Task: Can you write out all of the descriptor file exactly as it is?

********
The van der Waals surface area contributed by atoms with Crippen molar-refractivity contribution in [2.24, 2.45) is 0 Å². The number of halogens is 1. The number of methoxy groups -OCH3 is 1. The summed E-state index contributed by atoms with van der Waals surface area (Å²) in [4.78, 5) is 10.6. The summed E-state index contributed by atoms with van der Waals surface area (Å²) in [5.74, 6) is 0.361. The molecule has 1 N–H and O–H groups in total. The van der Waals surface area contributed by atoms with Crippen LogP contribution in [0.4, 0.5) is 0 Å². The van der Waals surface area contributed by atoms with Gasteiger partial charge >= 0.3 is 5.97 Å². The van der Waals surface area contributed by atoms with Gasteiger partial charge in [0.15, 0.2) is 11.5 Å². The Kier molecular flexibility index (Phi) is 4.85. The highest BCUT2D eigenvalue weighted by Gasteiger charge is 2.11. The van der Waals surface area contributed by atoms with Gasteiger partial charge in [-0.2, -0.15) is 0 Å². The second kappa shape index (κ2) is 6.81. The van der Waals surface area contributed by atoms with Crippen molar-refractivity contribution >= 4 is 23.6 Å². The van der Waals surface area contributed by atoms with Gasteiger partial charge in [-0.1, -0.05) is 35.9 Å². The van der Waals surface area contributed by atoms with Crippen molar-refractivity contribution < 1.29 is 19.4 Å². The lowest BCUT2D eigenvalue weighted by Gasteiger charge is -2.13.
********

The van der Waals surface area contributed by atoms with Crippen molar-refractivity contribution in [2.24, 2.45) is 0 Å². The number of halogens is 1. The number of methoxy groups -OCH3 is 1. The summed E-state index contributed by atoms with van der Waals surface area (Å²) in [4.78, 5) is 10.6. The summed E-state index contributed by atoms with van der Waals surface area (Å²) in [5.74, 6) is 0.361. The molecule has 1 N–H and O–H groups in total. The van der Waals surface area contributed by atoms with Crippen LogP contribution in [0.4, 0.5) is 0 Å². The van der Waals surface area contributed by atoms with Gasteiger partial charge >= 0.3 is 5.97 Å². The van der Waals surface area contributed by atoms with Gasteiger partial charge in [0.15, 0.2) is 11.5 Å². The Kier molecular flexibility index (Phi) is 4.85. The highest BCUT2D eigenvalue weighted by Gasteiger charge is 2.11. The van der Waals surface area contributed by atoms with Gasteiger partial charge in [-0.2, -0.15) is 0 Å². The second kappa shape index (κ2) is 6.81. The van der Waals surface area contributed by atoms with Crippen molar-refractivity contribution >= 4 is 23.6 Å². The van der Waals surface area contributed by atoms with Gasteiger partial charge in [-0.1, -0.05) is 35.9 Å². The van der Waals surface area contributed by atoms with Crippen molar-refractivity contribution < 1.29 is 19.4 Å². The lowest BCUT2D eigenvalue weighted by Gasteiger charge is -2.13.